A Message From Our President and Founder, Zachary Miller
I have been surrounded by and supported by the special needs community. From my experiences, they are a close-knit group of individuals that deeply care for one another and show so much unconditional love and compassion without any judgment. My brother and sister were diagnosed with autism spectrum disorder at a young age, and as the middle child, I have seen all aspects of the struggles in neurodiverse adolescence. My parents and I will commonly discuss different ways to help my brother and sister with their struggles whether it be academic, work, or social. As a reminder, the simplest tasks to a neurotypical kid may be the largest wall to get around for a neurodiverse child. In one of these discussions, my mother and I were conversing about my sister Addison’s social life. Addison has always been the social butterfly of the family. She wants to talk to anyone willing to and is always looking to strike up a conversation and make new friends. In neurodiverse situations, this works great because there is no judgment, and Addison’s peers understand her as does she. Unfortunately, in a more neurotypical-based world, there is more judgment toward those who do not act in the typical social norms. My sister’s entire life has been spent searching for friends in school, but it is extraordinarily difficult when her peers in the classroom may not understand or accept her.
Because of my love for the special needs community, I was already considering creating a program that would allow for greater interactions between the neurodiverse and neurotypical communities. As the founder of Zachary Miller’s Tutoring for Math and Science, I wanted to create a tutoring service where neurodiverse children are tutored by neurotypical adolescents. After having that initial conversation with my mom, I realized that there is even more of a need to make a linking bridge between the two communities. More than academics and work, both communities need an avenue of connecting.
The Special Needs Assistance Program for Social Engagement, abbreviated to SNAP, was formed to give all neurodiverse individuals a stronger platform and gateway between the two worlds, to give both sides a more accessible way to meet new friends. Utilizing a matching network, SNAP connects neurodiverse individuals with other like-minded counterparts to meet for social engagement. The idea is to develop this network into an app database that allows people from both communities to connect and set up social events with each other. This new system will allow neurotypical adolescence to better understand and communicate with the special needs community. On the other hand, this helps neurodiverse children with overcoming social anxiety and impairment in addition to discovering new friendships. Overall, SNAP was created to increase the engagement, awareness, and communication between these two worlds of people and bring them together through friendship and academics for a stronger bond and a better understanding of each other.
In nature, birds and alligators live in a harmonious relationship called mutualism which is the biological, symbiotic relationship where two animals benefit one another. The bird will rest inside the alligator’s mouth and pick out any of the food remaining in the alligator’s teeth. This feeds the bird and keeps the alligator’s mouth nice and clean. SNAP adapts this ideology to neurodiverse and neurotypical individuals. There is a uniqueness to our relationships, but something so unique and significant in that we can help one another and grow together. SNAP’s logo shows the love and support the two communities should share and will continue to develop and advocate.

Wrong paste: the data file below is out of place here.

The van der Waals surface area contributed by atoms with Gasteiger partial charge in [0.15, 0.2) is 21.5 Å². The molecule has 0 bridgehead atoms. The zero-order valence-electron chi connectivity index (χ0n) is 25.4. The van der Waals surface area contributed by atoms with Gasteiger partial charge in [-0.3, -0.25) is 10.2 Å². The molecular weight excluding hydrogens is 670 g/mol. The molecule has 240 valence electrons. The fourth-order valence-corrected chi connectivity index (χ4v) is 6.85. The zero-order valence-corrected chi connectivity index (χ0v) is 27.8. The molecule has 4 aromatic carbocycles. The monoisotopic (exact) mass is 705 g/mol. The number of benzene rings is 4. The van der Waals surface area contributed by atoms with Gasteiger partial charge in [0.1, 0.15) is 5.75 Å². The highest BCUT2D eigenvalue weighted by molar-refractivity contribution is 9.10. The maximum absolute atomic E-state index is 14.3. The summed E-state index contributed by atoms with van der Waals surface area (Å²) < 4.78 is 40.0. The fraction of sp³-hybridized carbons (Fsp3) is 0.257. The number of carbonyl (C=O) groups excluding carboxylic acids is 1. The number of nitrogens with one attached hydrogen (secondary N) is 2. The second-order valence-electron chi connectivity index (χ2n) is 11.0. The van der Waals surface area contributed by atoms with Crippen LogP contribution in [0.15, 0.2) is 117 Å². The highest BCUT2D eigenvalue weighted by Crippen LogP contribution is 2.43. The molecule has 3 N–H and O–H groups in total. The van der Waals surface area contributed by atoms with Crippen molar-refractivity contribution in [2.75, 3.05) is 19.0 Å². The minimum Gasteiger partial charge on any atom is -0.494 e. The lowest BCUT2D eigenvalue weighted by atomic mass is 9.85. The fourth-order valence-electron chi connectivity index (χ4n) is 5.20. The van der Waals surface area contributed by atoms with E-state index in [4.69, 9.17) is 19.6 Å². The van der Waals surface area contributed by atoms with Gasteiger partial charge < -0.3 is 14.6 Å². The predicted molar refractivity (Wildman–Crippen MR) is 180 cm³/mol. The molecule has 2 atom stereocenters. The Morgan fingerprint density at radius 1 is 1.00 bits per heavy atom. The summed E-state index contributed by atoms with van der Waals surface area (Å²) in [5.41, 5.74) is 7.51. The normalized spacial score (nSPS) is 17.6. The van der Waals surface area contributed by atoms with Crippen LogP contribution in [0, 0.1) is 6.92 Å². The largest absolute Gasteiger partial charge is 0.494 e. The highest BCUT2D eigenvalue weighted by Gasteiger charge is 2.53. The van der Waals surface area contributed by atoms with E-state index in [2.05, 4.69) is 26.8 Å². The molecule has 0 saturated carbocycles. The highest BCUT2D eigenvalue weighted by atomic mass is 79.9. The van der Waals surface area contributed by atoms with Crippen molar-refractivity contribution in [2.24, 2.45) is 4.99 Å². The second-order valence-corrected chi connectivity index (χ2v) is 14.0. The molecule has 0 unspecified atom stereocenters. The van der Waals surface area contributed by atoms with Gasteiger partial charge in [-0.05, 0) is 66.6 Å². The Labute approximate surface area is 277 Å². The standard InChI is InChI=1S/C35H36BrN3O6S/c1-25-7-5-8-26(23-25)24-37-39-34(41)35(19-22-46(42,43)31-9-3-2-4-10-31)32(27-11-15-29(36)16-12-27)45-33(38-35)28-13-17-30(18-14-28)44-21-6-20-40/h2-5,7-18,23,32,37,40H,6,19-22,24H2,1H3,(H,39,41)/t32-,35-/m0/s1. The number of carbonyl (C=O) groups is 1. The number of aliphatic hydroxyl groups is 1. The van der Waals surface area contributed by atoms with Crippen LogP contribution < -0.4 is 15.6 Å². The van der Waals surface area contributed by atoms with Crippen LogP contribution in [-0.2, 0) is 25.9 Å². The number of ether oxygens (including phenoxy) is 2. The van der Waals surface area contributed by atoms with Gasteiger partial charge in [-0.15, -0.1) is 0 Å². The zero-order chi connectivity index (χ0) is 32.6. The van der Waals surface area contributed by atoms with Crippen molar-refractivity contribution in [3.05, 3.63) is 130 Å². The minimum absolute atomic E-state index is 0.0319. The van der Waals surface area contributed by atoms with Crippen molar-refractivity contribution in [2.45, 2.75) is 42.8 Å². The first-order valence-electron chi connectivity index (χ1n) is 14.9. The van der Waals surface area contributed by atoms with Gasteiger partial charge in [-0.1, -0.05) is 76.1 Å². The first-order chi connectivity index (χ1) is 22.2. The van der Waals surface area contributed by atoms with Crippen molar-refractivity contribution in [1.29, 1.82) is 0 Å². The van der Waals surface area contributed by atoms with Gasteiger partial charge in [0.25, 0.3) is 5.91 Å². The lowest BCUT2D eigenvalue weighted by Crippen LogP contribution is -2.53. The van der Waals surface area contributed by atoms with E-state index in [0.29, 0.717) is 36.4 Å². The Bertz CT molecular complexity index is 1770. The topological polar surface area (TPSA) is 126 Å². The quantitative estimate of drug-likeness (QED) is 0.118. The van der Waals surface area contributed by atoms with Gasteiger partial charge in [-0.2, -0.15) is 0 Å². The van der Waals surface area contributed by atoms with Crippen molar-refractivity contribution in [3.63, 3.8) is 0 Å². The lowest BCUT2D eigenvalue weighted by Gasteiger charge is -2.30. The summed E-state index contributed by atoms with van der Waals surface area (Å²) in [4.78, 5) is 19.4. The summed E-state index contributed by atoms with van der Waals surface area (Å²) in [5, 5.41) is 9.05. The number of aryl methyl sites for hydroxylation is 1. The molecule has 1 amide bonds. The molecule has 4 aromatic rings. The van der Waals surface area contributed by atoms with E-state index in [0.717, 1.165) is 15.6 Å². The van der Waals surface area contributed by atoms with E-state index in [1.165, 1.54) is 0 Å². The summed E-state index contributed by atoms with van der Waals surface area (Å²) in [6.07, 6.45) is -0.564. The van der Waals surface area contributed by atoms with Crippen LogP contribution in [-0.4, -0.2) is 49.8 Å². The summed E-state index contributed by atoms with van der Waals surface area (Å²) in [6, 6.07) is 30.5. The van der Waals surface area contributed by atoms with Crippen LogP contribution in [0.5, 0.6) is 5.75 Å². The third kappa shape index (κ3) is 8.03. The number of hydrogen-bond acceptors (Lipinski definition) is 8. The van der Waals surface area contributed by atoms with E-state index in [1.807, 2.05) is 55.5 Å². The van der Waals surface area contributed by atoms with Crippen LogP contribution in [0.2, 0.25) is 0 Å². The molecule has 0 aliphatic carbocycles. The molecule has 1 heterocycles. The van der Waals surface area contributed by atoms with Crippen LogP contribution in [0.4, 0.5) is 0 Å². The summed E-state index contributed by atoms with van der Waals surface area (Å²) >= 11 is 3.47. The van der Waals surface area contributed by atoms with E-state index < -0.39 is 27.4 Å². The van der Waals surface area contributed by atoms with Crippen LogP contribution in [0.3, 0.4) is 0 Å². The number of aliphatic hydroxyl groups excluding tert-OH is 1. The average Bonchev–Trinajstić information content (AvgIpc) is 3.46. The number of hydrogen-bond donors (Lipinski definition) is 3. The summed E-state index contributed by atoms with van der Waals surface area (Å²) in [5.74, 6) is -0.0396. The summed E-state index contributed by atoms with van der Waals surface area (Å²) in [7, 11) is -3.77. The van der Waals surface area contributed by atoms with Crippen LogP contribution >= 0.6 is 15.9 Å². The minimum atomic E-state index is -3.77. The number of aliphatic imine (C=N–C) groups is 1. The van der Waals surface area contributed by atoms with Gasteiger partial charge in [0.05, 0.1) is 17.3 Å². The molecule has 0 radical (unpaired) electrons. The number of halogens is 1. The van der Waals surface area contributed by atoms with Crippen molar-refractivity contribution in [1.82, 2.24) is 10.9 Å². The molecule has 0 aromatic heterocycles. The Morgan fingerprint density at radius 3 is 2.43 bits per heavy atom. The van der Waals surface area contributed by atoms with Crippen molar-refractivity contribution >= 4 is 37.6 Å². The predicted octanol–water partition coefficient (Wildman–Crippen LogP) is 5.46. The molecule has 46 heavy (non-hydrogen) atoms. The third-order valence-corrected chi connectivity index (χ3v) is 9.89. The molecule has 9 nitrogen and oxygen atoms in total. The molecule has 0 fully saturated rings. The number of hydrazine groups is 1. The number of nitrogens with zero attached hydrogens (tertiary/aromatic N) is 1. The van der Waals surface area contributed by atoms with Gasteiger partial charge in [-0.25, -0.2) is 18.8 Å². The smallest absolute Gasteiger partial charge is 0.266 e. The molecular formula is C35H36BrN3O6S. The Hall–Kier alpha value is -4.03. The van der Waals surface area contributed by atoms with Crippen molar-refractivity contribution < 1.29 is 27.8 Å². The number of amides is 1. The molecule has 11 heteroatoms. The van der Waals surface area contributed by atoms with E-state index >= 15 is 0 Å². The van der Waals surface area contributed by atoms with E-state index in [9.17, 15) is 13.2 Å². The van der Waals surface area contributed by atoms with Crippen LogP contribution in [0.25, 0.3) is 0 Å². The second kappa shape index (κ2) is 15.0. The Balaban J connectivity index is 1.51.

The SNAP Club Development
We are working on a Club affiliated with the University of Pittsburgh to help support, advocate, and work with the neurodiverse community. The goal of the SNAP Club is to create a platform that allows for the neurodiverse and neurotypical communities to interact, communicate, and collaborate more. We hope to make events to interact with the neurodiverse community targeting different neurological disorders at each meet or event. Also, we will volunteer with neurodiverse individuals in the UPMC hospitals (Pediatric and Internal) to give them someone to interact with and socialize with. SNAP Club will also inform the public about neurodiversity and educate about different neurological differences. Finally, we will collaborate with the SNAP App team to further give feedback and develop the network. Overall, the SNAP club is being made as an asset and advocate for the special needs community to create a stronger link between the neurodiverse and neurotypical communities.
SNAP Research Sparks
SNAP research is developing its research thesis looking into new technological interventions for adolescents with Autism. With a decreasing number of interventionists and higher expenses for them, a larger niche for more accessible special needs help has grown. SNAP Research will be developing a program to aid with pragmatic communication growth helping with understanding sarcasm, social slang, connotations, and social behavior. The research will be conducted on the effectiveness of the software, its benefits, and defects versus human intervention. For more information, please feel free to reference our research abstract!
SNAP Blasts Off
SNAP is flourishing as a special needs’ advocacy and assistance program to better support individuals in the neurodiverse community and help them in any way, shape, or form. We strive to create new methods of informing, developing, and creating a better platform for stronger communication and vocalization. SNAP is just beginning to blast off, and we cannot wait to show you what comes when we make it to outer space!